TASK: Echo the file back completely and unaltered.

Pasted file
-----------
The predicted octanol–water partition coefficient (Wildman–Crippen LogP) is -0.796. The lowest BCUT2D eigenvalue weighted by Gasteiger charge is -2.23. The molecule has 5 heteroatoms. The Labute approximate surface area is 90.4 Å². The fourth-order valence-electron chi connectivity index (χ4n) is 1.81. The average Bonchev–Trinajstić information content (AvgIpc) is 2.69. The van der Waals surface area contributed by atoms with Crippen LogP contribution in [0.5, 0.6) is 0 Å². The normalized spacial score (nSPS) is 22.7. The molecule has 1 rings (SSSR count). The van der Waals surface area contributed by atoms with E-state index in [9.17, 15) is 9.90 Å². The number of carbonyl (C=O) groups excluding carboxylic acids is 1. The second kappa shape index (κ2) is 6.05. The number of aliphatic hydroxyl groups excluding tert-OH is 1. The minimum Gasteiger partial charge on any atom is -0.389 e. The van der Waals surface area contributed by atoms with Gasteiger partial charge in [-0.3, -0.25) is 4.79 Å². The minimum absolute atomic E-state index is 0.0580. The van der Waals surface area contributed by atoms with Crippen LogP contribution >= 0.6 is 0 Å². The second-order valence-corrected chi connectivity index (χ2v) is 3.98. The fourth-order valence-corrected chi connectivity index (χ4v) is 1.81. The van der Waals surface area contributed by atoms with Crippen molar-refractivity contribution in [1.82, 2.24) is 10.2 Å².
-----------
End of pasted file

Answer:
The predicted octanol–water partition coefficient (Wildman–Crippen LogP) is -0.796. The lowest BCUT2D eigenvalue weighted by Gasteiger charge is -2.23. The molecule has 5 heteroatoms. The Labute approximate surface area is 90.4 Å². The fourth-order valence-electron chi connectivity index (χ4n) is 1.81. The average Bonchev–Trinajstić information content (AvgIpc) is 2.69. The van der Waals surface area contributed by atoms with Crippen LogP contribution in [0.5, 0.6) is 0 Å². The normalized spacial score (nSPS) is 22.7. The molecule has 1 rings (SSSR count). The van der Waals surface area contributed by atoms with E-state index in [9.17, 15) is 9.90 Å². The number of carbonyl (C=O) groups excluding carboxylic acids is 1. The second kappa shape index (κ2) is 6.05. The number of aliphatic hydroxyl groups excluding tert-OH is 1. The minimum Gasteiger partial charge on any atom is -0.389 e. The van der Waals surface area contributed by atoms with Gasteiger partial charge in [-0.3, -0.25) is 4.79 Å². The minimum absolute atomic E-state index is 0.0580. The van der Waals surface area contributed by atoms with Crippen LogP contribution >= 0.6 is 0 Å². The second-order valence-corrected chi connectivity index (χ2v) is 3.98. The fourth-order valence-corrected chi connectivity index (χ4v) is 1.81. The van der Waals surface area contributed by atoms with Crippen molar-refractivity contribution in [1.82, 2.24) is 10.2 Å².